Living While Black With Mental Illness and Threats to Your Safety

    I opened my Sunday edition of my local paper and it read “10 Dead in Buffalo Hate Crime Shooting.” The last thing I needed to wake up to on a Sunday morning. I am Black, lesbian, and disabled, and there is nowhere safe for me. I cannot even wander into a grocery store to casually shop for groceries with out fear for my life. To heighten this fear, my Governor just signed a bill into law that makes it legal to carry a concealed weapon without a permit. I am clear he is thinking of his white Republican comrades when he pushed his bill. I am sure not considering Black people may now move to lawfully arm themselves. We are being hunted in the streets like animals. News of this shooting lands me depressed and scared. I already deal with depression and complex post-traumatic stress disorder (C-PTSD). I already am generally fearful of violence and ending up in a situation where I can be attacked. I wonder how Blacks in the early 20th century felt about the Klu Klux Klan and the Jim Crow laws. I just know they were scared and fearful of leaving their homes and of being lynched. That is how I feel. For now, I see my home as my only sanctuary. I have become more and more reclusive as time has gone on and wonder when I will be too trapped to even leave my home. When you live with a trauma history and mental illness, you spend a lot of time in your head. You wonder if the world will ever be safe enough for you to be active in it. Violence against Black people by white extremist is endemic in our society. When you are Black and live with a mental illness and PTSD, you can never find a place in your mind where you feel safe. Violence like this past weekend reminds me that I am considered a threat and nowhere is safe for me. Others wonder why we take to the streets to protest. It is because we have nowhere else to go. The people who are responsible are allowed to engage in society without consequences, and I go about my life living in fear. All these things keep me up at night. This does not help my mental health, only exacerbating my mental illnesses. The impact of racial trauma Racial trauma refers to the mental and emotional injury caused by encounters with racial bias and ethnic discrimination, racism, and hate crimes, all makes me feel scared, angry, indignant, vulnerable, hurt and in pain. I feel out of control and certain that no one is working to help me survive. I have reoccurring stress and tension about being a target of microaggressions, overt racism, and covert racism. How to deal with racial trauma when it is seemingly everywhere and claim your own power again I have got to find a way to exist in this world as it is, since there is no change on the horizon. The problem is that I do not have any easy answers. The answer surely is not go do some yoga or meditation to deal with the stress and try to heal. The answer is more complex than that when you have limited power. You cannot do it all on your own, but you can take action. I was telling my therapist that I was in despair and concerned that my personal power and safety was drifting away; rapidly she reminded me that I could do positive action within my small locus of control. She encouraged me to make my own difference in the world. To for instance write articles about how I was feeling and to help my reader see themselves and find some hope and to know they are not alone. To help a fellow community member pay a bill or lend a positive word to someone who was struggling. This way I do not feel so overwhelmed and helpless in the broader since. I could make a difference and change outcomes for those around me. I also know that I right now have one vote that I can cast. I can influence others to vote. The reality is however that right to vote is in significant jeopardy. The country has become so extreme that I wonder when that time we spend in the voter’s box will be obsolete when the minority voice will rule through disinformation and brain washing. I have in the past worked on the voter’s hotline to help other voters have access to the vote. This helps me have power to influence change in a small but meaningful way. (I did not even need to leave home to do it.) You too can find your power and make changes in your small part of the world to make life better for you and other people. You do not have to do it all to fix racism. Collectively we can move the needle and push out those who wish us harm. Please know that taking a nap and disconnecting is also an act of resistance. You still have power, and you are not helpless and change is not hopeless. Take a Mighty stab at making a difference. I have confidence you can do it.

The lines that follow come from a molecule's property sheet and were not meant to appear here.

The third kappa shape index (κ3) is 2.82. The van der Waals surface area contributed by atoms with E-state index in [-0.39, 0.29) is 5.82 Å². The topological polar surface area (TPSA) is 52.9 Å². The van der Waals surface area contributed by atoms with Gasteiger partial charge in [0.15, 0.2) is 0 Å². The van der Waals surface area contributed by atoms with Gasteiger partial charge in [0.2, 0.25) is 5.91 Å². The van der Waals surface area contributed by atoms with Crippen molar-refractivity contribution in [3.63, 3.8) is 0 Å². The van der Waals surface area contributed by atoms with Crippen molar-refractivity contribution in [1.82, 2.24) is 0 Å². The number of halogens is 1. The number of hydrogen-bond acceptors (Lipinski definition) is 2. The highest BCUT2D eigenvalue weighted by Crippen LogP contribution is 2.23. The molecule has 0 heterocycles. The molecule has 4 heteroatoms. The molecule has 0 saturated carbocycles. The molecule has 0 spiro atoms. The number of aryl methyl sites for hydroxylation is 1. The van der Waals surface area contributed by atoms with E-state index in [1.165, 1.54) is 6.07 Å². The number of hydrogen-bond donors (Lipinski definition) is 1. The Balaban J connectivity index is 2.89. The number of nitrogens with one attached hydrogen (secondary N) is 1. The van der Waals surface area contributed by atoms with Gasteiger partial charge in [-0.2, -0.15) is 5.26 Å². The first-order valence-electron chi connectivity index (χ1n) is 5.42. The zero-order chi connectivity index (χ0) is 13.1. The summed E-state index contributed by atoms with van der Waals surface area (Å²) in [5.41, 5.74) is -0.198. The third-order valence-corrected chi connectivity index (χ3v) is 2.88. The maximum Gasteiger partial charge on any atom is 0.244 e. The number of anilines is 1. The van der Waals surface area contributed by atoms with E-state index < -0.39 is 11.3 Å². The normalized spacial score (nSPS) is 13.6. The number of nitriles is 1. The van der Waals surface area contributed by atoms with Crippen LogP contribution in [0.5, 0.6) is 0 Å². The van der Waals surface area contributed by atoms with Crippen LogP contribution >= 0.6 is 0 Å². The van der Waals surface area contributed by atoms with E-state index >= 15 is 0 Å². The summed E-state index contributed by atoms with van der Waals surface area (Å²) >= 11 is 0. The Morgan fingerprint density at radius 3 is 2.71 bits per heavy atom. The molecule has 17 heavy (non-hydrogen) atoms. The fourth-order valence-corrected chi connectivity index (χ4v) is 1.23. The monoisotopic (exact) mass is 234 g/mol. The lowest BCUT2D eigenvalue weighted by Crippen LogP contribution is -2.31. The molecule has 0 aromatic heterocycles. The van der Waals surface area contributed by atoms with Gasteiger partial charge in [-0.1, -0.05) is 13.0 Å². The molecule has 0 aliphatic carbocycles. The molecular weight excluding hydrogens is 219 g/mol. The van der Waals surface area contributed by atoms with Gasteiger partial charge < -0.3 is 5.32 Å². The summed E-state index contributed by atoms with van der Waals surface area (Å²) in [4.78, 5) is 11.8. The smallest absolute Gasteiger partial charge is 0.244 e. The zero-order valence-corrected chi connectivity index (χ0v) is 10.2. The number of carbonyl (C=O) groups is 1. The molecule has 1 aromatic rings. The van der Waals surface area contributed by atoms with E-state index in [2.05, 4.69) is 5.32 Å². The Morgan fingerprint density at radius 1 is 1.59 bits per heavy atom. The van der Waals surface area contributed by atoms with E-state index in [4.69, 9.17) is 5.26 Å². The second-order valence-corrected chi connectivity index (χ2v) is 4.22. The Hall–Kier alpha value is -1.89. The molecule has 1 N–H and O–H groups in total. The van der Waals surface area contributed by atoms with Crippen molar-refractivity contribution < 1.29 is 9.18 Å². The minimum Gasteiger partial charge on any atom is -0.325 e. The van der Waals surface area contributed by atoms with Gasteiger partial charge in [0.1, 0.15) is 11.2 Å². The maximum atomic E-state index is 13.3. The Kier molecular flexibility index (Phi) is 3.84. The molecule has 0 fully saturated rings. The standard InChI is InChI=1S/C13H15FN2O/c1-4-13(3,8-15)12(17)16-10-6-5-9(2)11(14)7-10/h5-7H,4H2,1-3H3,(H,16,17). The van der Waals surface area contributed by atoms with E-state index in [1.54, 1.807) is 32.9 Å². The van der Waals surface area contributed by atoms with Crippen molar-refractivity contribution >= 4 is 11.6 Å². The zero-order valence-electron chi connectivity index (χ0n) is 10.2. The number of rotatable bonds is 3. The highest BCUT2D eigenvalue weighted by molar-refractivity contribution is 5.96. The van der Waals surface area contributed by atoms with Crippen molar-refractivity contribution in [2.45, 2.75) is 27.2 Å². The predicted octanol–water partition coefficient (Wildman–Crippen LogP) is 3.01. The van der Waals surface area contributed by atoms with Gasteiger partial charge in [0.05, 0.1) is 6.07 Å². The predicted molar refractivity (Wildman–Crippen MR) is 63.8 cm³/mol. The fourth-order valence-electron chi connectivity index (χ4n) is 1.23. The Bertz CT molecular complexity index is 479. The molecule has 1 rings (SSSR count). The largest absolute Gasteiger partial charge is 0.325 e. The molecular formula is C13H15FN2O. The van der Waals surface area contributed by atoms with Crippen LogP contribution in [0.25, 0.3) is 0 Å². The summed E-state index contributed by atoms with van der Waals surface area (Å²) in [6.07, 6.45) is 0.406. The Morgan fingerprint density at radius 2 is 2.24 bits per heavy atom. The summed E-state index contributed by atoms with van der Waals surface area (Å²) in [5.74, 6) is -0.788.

Brittany Johnson

    To Black People Struggling with their Mental Health Due to Racism